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Shark Sharktooth 2.1 Bluetooth Kit for Shark Helmets
- Paired devices (max.8)
- Multipoint 3 profiles max (1 hands free 1 A2DP 1 intercom)
- Incoming alert from other device when connected
- Stereo music streaming
- Next/previous remote command for A2DP (music player mode)
- Full duplex
- Full DSP noise cancellation/echo cancellation
- Automatic volume adjustment depending on ambient noise and speed level
- Easy to find volume/multi-point functions
- Digital volume control
- Voice recognition dialing (if phone supports)
- VOX command: Receive or reject incoming calls by voice control
- Aerodynamic and compact shape
- Easy to install, compatible with most common helmets available on the market
- Up to 10 hours Mobile Phone
- Up to 10 hours Intercom
- Up to 10 hours streaming A2DP Stereo Music
- Up to 700 hours/1 month
- 4 hours
- Bluetooth version 2.1
Supported Bluetooth Profiles:
- A2DP Advance Audio Distribution Profile / SBC Stereo Streaming
- Video Remote control/AVRCP Audio
- Up to 10 meters Phone range in hands free/A2DP
- Up to 400 meters intercom
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|Product Style Shark Sharktooth Bluetooth Kit||RevZilla Item #746533||MFR. Product #SHTOOTH/||AvailabilityIn Stock: Ships next business day|
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Reviews & Questions
Although light, the design of the headset can be improved. After a few months of regular use the right earpiece stopped producing audio levels that matched the left earpiece. After submitting it for warranty repair, Shark didn't see there was a problem and sent it back. There is no option to purchase a replacement earpiece. I currently can only listen to audio via the left earpiece clearly.
I own now the Sena SMH10 so I have something to compare to. The audio level on the sharktooth has a maximum level that is loud, but not loud enough if I have a defective right earpiece.
The biggest drawback about the sharktooth is that it cannot be updated like the Sena. The sharktooth is forever stuck at bluetooth 2.0 so it isn't as robust as the newer units. You can only intercom with another sharktooth (unlike Sena which allows you to connect to non-sena intercoms) and you can only connect to three devices (phone, gps, and intercom). You cannot connect to an ipod and an iphone at the same time (unlike Sena which can do it).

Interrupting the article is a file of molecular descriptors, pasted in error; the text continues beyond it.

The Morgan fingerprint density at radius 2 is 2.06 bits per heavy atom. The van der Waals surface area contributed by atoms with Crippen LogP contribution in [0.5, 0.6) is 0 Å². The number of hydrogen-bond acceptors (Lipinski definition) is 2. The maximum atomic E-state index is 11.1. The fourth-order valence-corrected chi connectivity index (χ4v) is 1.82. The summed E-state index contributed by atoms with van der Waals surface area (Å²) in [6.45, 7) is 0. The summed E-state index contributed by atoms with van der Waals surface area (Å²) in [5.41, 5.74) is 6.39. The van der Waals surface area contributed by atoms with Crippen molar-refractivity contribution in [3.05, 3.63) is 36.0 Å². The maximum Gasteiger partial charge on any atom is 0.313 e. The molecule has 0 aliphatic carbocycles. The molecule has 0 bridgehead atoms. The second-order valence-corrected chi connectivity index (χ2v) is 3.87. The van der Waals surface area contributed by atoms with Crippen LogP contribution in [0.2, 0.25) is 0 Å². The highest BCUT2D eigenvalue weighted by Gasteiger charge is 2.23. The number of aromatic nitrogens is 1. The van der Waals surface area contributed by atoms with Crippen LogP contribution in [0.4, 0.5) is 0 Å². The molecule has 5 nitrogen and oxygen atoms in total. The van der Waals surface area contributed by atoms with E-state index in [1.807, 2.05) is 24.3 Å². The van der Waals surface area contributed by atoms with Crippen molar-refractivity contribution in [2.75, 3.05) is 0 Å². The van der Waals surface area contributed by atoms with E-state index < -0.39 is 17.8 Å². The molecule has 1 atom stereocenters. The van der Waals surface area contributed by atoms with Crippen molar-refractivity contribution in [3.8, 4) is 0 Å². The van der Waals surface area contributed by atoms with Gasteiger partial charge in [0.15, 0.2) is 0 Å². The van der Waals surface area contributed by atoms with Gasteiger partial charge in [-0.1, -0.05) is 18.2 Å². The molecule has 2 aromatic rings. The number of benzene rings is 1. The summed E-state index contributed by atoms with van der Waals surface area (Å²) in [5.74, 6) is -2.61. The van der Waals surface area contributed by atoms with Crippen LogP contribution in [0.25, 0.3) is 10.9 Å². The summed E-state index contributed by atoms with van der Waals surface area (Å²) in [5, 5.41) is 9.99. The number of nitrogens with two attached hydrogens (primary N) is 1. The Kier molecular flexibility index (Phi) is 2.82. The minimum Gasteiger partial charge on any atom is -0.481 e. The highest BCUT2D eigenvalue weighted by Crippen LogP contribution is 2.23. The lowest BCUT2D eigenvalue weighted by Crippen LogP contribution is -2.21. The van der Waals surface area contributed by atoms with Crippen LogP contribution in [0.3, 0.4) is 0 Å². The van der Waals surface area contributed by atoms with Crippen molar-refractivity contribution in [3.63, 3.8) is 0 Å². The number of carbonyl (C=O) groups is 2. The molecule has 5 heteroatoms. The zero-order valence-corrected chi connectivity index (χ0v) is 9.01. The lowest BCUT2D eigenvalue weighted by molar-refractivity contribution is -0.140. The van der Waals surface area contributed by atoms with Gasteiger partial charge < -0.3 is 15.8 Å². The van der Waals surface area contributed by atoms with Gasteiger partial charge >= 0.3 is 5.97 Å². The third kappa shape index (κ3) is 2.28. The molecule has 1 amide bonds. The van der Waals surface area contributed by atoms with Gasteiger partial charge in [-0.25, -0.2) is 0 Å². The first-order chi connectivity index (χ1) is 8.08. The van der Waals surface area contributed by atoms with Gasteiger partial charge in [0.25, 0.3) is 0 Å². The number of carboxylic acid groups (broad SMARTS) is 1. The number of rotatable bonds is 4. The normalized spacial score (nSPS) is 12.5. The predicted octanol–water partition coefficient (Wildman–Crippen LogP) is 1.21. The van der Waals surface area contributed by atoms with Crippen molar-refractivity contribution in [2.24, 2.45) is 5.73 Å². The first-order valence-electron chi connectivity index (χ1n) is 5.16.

It is only available as a permanent mount via 3M adhesive. Sena allows the option for a bracket and adhesive.
For the current price of the sharktooth, I do not recommend buying this. Spend your money on the Sena 20s which is cheaper and the newest bluetooth intercom out there.
Well, that's because it's not located in the right place. This system is no exception. You ***MUST*** have the speakers in the right locations for your ears, otherwise it will not be loud enough. And I'm not talking about just somewhere in the general vicinity of your ear, I'm talking about placement down to within 1/4" of your ear canal. The reason is because when you put on a good fitting helmet, it should leave no play between the foam and your noggin, so there is no air or space for the sound waves to travel around. The speakers must be located so that they can drive sound directly into your ears.
That said... the next part of this review is written with the Sharktooth fiited inside a Shark Evoline 2 ST helmet.
If you know about the ST helmet, you know it has pre-cut indentations in the foam core to place the various elements of the Sharktooth. Many people have said that the battery pack pushes into the back of their necks, and to them I say, you put it in the wrong place. There *IS* a pocket between the foam and the shell, at the center of the back of the neck, beneath the removable neck shroud. When you pull out the neck shroud, you will see the foam is cut away in a sleeve-tight space that you can slide the battery into. That puts the battery between the shell and foam, NOT between the foam and your neck. However... don't plan on getting it out again, mine was VERY tight! The only way I'll ever get that battery out is to pry it out with something. I have not tried, since I want the battery and wires to stay in one piece.